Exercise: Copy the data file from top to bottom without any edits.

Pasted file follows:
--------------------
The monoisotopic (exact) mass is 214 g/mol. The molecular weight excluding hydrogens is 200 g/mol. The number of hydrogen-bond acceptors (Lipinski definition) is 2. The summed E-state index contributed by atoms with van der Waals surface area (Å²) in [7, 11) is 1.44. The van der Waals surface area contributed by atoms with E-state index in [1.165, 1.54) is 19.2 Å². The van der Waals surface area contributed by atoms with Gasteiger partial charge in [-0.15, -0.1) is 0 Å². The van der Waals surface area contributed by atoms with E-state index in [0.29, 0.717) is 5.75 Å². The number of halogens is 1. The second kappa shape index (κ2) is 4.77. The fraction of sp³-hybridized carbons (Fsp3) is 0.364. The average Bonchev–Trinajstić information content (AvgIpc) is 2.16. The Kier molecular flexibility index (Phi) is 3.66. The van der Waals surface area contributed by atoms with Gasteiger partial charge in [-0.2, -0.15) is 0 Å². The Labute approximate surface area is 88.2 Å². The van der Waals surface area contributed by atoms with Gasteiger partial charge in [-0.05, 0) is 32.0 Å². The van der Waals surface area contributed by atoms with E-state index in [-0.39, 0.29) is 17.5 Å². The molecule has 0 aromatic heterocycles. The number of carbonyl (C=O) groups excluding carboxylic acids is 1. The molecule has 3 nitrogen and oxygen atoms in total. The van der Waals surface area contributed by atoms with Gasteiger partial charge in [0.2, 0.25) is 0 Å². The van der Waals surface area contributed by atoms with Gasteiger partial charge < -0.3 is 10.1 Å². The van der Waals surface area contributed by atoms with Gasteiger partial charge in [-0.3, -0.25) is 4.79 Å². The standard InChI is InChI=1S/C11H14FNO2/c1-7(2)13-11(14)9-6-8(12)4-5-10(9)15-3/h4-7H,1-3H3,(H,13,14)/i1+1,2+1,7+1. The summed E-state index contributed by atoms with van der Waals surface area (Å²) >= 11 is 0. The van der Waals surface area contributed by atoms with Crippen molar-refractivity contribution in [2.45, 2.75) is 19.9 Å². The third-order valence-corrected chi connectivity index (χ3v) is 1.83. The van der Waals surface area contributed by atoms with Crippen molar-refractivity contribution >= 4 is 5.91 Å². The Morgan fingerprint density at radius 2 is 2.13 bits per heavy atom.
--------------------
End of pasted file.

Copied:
The monoisotopic (exact) mass is 214 g/mol. The molecular weight excluding hydrogens is 200 g/mol. The number of hydrogen-bond acceptors (Lipinski definition) is 2. The summed E-state index contributed by atoms with van der Waals surface area (Å²) in [7, 11) is 1.44. The van der Waals surface area contributed by atoms with E-state index in [1.165, 1.54) is 19.2 Å². The van der Waals surface area contributed by atoms with Gasteiger partial charge in [-0.15, -0.1) is 0 Å². The van der Waals surface area contributed by atoms with E-state index in [0.29, 0.717) is 5.75 Å². The number of halogens is 1. The second kappa shape index (κ2) is 4.77. The fraction of sp³-hybridized carbons (Fsp3) is 0.364. The average Bonchev–Trinajstić information content (AvgIpc) is 2.16. The Kier molecular flexibility index (Phi) is 3.66. The van der Waals surface area contributed by atoms with Gasteiger partial charge in [-0.2, -0.15) is 0 Å². The Labute approximate surface area is 88.2 Å². The van der Waals surface area contributed by atoms with Gasteiger partial charge in [-0.05, 0) is 32.0 Å². The van der Waals surface area contributed by atoms with E-state index in [-0.39, 0.29) is 17.5 Å². The molecule has 0 aromatic heterocycles. The number of carbonyl (C=O) groups excluding carboxylic acids is 1. The molecule has 3 nitrogen and oxygen atoms in total. The van der Waals surface area contributed by atoms with Gasteiger partial charge in [0.2, 0.25) is 0 Å². The van der Waals surface area contributed by atoms with Gasteiger partial charge < -0.3 is 10.1 Å². The van der Waals surface area contributed by atoms with Gasteiger partial charge in [-0.3, -0.25) is 4.79 Å². The standard InChI is InChI=1S/C11H14FNO2/c1-7(2)13-11(14)9-6-8(12)4-5-10(9)15-3/h4-7H,1-3H3,(H,13,14)/i1+1,2+1,7+1. The summed E-state index contributed by atoms with van der Waals surface area (Å²) >= 11 is 0. The van der Waals surface area contributed by atoms with Crippen molar-refractivity contribution in [2.45, 2.75) is 19.9 Å². The third-order valence-corrected chi connectivity index (χ3v) is 1.83. The van der Waals surface area contributed by atoms with Crippen molar-refractivity contribution >= 4 is 5.91 Å². The Morgan fingerprint density at radius 2 is 2.13 bits per heavy atom.